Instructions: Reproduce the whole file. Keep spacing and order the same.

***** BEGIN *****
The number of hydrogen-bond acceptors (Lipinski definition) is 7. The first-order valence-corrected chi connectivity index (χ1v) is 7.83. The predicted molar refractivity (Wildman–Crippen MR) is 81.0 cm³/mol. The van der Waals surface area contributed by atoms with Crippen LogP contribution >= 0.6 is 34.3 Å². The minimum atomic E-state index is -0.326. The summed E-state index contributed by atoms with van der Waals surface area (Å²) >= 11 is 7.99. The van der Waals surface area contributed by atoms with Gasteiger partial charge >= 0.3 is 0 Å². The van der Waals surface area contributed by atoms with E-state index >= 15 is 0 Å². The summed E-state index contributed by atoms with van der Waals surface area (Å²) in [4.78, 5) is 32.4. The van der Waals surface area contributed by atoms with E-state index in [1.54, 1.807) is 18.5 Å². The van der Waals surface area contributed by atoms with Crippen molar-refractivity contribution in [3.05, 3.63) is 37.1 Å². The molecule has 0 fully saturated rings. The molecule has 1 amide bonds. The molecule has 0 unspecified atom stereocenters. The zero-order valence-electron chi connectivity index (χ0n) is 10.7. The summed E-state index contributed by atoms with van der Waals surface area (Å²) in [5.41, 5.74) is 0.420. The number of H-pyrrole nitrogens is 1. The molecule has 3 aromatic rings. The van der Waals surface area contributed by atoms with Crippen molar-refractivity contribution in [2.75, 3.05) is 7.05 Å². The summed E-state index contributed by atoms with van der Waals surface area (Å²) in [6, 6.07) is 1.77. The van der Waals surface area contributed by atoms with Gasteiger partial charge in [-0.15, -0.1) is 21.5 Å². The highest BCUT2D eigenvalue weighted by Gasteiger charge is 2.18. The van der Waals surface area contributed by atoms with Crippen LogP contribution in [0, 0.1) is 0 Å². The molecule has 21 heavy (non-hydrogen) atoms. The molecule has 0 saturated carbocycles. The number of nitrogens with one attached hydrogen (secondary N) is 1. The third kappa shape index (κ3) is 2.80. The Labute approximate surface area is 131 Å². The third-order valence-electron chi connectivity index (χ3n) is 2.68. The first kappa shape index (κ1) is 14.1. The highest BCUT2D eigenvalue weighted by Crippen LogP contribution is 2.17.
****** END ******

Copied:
The number of hydrogen-bond acceptors (Lipinski definition) is 7. The first-order valence-corrected chi connectivity index (χ1v) is 7.83. The predicted molar refractivity (Wildman–Crippen MR) is 81.0 cm³/mol. The van der Waals surface area contributed by atoms with Crippen LogP contribution >= 0.6 is 34.3 Å². The minimum atomic E-state index is -0.326. The summed E-state index contributed by atoms with van der Waals surface area (Å²) >= 11 is 7.99. The van der Waals surface area contributed by atoms with Gasteiger partial charge >= 0.3 is 0 Å². The van der Waals surface area contributed by atoms with E-state index >= 15 is 0 Å². The summed E-state index contributed by atoms with van der Waals surface area (Å²) in [4.78, 5) is 32.4. The van der Waals surface area contributed by atoms with E-state index in [1.54, 1.807) is 18.5 Å². The van der Waals surface area contributed by atoms with Crippen molar-refractivity contribution in [3.05, 3.63) is 37.1 Å². The molecule has 0 fully saturated rings. The molecule has 1 amide bonds. The molecule has 0 unspecified atom stereocenters. The zero-order valence-electron chi connectivity index (χ0n) is 10.7. The summed E-state index contributed by atoms with van der Waals surface area (Å²) in [5.41, 5.74) is 0.420. The number of H-pyrrole nitrogens is 1. The molecule has 3 aromatic rings. The van der Waals surface area contributed by atoms with Crippen molar-refractivity contribution in [2.75, 3.05) is 7.05 Å². The summed E-state index contributed by atoms with van der Waals surface area (Å²) in [6, 6.07) is 1.77. The van der Waals surface area contributed by atoms with Gasteiger partial charge in [-0.15, -0.1) is 21.5 Å². The highest BCUT2D eigenvalue weighted by Gasteiger charge is 2.18. The van der Waals surface area contributed by atoms with Crippen LogP contribution in [0, 0.1) is 0 Å². The molecule has 21 heavy (non-hydrogen) atoms. The molecule has 0 saturated carbocycles. The number of nitrogens with one attached hydrogen (secondary N) is 1. The third kappa shape index (κ3) is 2.80. The Labute approximate surface area is 131 Å². The third-order valence-electron chi connectivity index (χ3n) is 2.68. The first kappa shape index (κ1) is 14.1. The highest BCUT2D eigenvalue weighted by Crippen LogP contribution is 2.17.